By Sarah Mac Donald - 01 July, 2018
The Columbans have left “an amazing legacy” and have made “an amazing investment in people” - Dr Mary McAleese.
Archbishop Kieran O’Reilly of Cashel & Emly delivered an upbeat message to the Missionary Society of St Columban at a Mass celebrating the centenary of the Columbans’ Foundation, in which he told them, “the message is – it is not over.”
In his homily, Dr O’Reilly told scores of returned Columban missionary priests as well as Columban Sisters and lay missionaries that age didn’t matter, their task was to ask continually were they “proclaiming the merciful embrace of the Father”.
He said that on the centenary of their foundation, the Columbans gave “thanks for those who did go out [on mission] to let people know of [God’s] merciful embrace”.
On 29 June 1918, the Maynooth Mission to China, as the Missionary Society of St Columban was then known as, was formally established in Ireland by the Vatican.
The Columbans today have over 400 missionaries in 15 countries around the world, including China, Myanmar and Peru.
As a former congregational leader of the Society of African Missions, Archbishop O’Reilly continued, “We have many questions – how do we move forward? Because my institute and your institute – and we have the same identity as apostolic societies; we would always be searching as to how we are going to live the gospel into the future.”
He said the demographic reality was that Ireland would not be providing the same number of missionaries that it had in the last century.
“That is fine – that is the way the Spirit speaks to us.” What mattered now, he said, was how they worked and lived out that reality in the countries where they have been blessed with vocations.
Archbishop O’Reilly also paid tribute to the book. ‘A Mad Thing to Do’ by Fr Neil Collins, which was issued for the centenary and covers the history of the Missionary Society of St Columban from its foundation as the Maynooth Mission to China up to today.
“‘A Mad Thing to Do’ is a fantastic insight into a missionary institute’s journey up to this day; it is a huge tribute to those who have built and proclaimed the witness of the Word of God,” he said.
He recalled his friendship with Fr Dan Fitzgerald who died two years ago at 100 years of age and who had worked with Columban co-founder Bishop Edward Galvin in China.
“I have always appreciated that we came on the coat-tails of the people who had established the work and the ministry.”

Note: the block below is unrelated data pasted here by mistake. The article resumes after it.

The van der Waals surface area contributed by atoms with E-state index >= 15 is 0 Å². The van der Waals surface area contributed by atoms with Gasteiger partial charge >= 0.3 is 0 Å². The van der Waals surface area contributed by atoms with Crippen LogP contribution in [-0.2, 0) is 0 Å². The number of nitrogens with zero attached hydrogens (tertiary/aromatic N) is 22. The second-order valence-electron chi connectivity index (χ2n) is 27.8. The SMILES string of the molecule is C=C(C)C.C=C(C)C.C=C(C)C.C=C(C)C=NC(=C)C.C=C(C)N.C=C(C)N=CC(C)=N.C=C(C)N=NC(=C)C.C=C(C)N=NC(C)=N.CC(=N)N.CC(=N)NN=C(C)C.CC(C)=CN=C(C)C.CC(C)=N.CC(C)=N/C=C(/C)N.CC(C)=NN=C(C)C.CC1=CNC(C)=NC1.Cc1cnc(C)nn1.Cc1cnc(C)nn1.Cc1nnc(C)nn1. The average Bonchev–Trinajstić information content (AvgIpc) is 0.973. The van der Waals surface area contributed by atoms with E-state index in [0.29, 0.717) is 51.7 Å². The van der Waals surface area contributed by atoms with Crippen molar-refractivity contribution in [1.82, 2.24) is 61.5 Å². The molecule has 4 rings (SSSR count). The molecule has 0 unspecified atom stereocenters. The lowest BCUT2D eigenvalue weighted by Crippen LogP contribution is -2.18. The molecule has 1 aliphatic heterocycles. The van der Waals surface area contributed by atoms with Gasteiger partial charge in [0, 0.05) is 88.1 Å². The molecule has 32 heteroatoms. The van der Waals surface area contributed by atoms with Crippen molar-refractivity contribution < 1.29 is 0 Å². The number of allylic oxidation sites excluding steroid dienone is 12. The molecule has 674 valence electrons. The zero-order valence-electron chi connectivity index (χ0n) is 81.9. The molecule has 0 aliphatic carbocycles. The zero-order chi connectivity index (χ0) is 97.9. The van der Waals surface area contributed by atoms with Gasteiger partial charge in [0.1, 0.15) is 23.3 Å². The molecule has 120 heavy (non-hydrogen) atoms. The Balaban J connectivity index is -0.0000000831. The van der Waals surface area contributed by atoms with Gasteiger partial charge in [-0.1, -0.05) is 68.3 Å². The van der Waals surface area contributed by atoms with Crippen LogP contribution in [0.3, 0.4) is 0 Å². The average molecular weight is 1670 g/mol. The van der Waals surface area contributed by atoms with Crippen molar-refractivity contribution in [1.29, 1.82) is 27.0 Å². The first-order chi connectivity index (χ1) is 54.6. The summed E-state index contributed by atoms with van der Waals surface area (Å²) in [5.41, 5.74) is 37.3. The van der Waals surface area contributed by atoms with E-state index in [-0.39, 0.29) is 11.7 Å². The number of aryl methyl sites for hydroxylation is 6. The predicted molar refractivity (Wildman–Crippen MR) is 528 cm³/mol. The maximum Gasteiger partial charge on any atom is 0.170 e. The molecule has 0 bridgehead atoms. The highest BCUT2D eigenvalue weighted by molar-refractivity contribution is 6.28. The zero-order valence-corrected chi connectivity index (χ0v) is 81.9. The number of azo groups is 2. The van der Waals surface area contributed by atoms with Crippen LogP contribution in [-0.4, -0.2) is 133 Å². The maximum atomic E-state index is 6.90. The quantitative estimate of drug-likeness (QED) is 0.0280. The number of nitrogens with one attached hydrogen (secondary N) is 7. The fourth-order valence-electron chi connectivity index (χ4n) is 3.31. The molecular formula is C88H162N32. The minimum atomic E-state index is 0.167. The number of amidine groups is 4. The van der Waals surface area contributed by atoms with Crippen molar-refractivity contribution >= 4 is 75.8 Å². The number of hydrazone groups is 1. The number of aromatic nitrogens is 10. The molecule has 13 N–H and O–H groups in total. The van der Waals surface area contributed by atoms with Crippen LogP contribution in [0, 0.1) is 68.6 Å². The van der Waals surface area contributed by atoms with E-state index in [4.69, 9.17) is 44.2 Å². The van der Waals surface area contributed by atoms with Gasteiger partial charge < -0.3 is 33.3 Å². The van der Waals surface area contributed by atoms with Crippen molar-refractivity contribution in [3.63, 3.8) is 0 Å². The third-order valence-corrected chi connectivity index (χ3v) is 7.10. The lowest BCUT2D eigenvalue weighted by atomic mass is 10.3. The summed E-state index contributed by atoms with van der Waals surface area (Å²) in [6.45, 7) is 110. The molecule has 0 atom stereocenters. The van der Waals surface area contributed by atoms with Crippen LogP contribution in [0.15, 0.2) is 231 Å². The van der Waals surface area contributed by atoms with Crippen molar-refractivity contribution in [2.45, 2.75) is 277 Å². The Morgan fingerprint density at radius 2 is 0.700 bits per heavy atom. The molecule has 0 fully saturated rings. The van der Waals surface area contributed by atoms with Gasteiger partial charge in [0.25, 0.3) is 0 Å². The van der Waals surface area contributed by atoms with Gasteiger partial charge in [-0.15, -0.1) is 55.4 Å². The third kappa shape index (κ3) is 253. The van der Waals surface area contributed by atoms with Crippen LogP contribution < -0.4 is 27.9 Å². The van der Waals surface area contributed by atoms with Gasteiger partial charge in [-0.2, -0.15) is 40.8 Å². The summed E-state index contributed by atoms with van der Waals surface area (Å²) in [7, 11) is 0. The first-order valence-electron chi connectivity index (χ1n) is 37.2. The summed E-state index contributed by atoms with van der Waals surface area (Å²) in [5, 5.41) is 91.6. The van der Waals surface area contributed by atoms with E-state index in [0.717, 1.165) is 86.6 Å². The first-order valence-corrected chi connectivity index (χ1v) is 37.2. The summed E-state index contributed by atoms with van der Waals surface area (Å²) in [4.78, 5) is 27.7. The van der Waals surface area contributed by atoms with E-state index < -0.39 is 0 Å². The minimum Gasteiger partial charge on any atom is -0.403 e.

He continued, “For all the ups and downs, the last century has been one of the most extraordinary journeys in church understanding of mission.” Dr O’Reilly added that the journey had been an extraordinary one.
In his address at the opening of the Mass, Fr Pat Raleigh, Regional Director of the Columbans in Ireland said it was “very fitting that our oldest member, Fr Paddy Hurley, who turned 94 two days ago, brought up the Foundation Decree establishing us as a Society.”
In an interview to mark the occasion, former president, Dr Mary McAleese told John Humphreys, Irish Times journalist and author of the book, ‘God’s Entrepreneurs: How Irish Missionaries Tried to Save the World’, that the Columbans had left “An amazing legacy” and had made “an amazing investment in people”.
In Dalgan Park, Co Meath, the former head of state said Irish missionaries “are teaching us the value of” migrants and refugees today, just as in the past Irish missionaries had done work with prisoners and “people nobody else wanted to go near”.
She paid tribute to Columban Fr Bobby Gilmore and his work with the Migrant Rights Centre in Dublin and with Irish emigrants in the UK.
Of the foundation of the Columbans 100 years ago and the Columbans’ early missionary endeavours in China, Dr McAleese said, “In those early days there was suffering and martyrdom” and many of the priests had suffered privations and torture.
There was also “a learning curve and mistakes were made along the way but what one can take from them was their generosity of spirit and courage in doing what they did – they could have stayed at home and had much less challenging lives,” she said.